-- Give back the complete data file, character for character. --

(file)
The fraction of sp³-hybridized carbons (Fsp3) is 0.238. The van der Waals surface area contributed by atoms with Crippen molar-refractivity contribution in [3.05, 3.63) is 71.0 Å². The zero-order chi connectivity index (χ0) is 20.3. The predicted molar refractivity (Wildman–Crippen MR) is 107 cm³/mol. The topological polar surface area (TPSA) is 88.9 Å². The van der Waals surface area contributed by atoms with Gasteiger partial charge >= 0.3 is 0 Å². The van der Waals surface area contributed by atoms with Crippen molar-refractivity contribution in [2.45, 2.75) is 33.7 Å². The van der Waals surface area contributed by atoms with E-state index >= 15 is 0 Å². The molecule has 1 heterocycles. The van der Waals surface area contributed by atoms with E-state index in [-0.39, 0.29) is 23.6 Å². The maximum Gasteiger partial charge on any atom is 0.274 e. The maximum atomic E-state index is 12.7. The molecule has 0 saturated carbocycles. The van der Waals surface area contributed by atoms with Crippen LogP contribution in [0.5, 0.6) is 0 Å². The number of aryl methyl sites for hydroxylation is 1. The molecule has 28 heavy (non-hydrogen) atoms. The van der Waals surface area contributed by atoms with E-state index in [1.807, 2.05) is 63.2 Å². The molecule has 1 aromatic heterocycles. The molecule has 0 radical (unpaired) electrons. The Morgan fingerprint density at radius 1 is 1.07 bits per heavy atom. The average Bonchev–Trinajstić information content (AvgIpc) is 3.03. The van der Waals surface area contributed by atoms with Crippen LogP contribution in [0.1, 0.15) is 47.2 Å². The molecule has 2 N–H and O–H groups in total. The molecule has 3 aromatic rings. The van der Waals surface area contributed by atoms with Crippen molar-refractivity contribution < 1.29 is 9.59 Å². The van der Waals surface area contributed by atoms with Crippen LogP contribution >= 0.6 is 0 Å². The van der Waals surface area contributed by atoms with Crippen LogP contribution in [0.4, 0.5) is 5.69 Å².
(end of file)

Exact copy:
The fraction of sp³-hybridized carbons (Fsp3) is 0.238. The van der Waals surface area contributed by atoms with Crippen molar-refractivity contribution in [3.05, 3.63) is 71.0 Å². The zero-order chi connectivity index (χ0) is 20.3. The predicted molar refractivity (Wildman–Crippen MR) is 107 cm³/mol. The topological polar surface area (TPSA) is 88.9 Å². The van der Waals surface area contributed by atoms with Gasteiger partial charge >= 0.3 is 0 Å². The van der Waals surface area contributed by atoms with Crippen molar-refractivity contribution in [2.45, 2.75) is 33.7 Å². The van der Waals surface area contributed by atoms with E-state index >= 15 is 0 Å². The molecule has 1 heterocycles. The van der Waals surface area contributed by atoms with E-state index in [-0.39, 0.29) is 23.6 Å². The maximum Gasteiger partial charge on any atom is 0.274 e. The maximum atomic E-state index is 12.7. The molecule has 0 saturated carbocycles. The van der Waals surface area contributed by atoms with Crippen LogP contribution in [0.5, 0.6) is 0 Å². The number of aryl methyl sites for hydroxylation is 1. The molecule has 28 heavy (non-hydrogen) atoms. The van der Waals surface area contributed by atoms with E-state index in [1.807, 2.05) is 63.2 Å². The molecule has 1 aromatic heterocycles. The molecule has 0 radical (unpaired) electrons. The Morgan fingerprint density at radius 1 is 1.07 bits per heavy atom. The average Bonchev–Trinajstić information content (AvgIpc) is 3.03. The van der Waals surface area contributed by atoms with Crippen LogP contribution in [0.1, 0.15) is 47.2 Å². The molecule has 2 N–H and O–H groups in total. The molecule has 3 aromatic rings. The van der Waals surface area contributed by atoms with Crippen molar-refractivity contribution < 1.29 is 9.59 Å². The van der Waals surface area contributed by atoms with Crippen LogP contribution >= 0.6 is 0 Å². The van der Waals surface area contributed by atoms with Crippen LogP contribution in [0.4, 0.5) is 5.69 Å².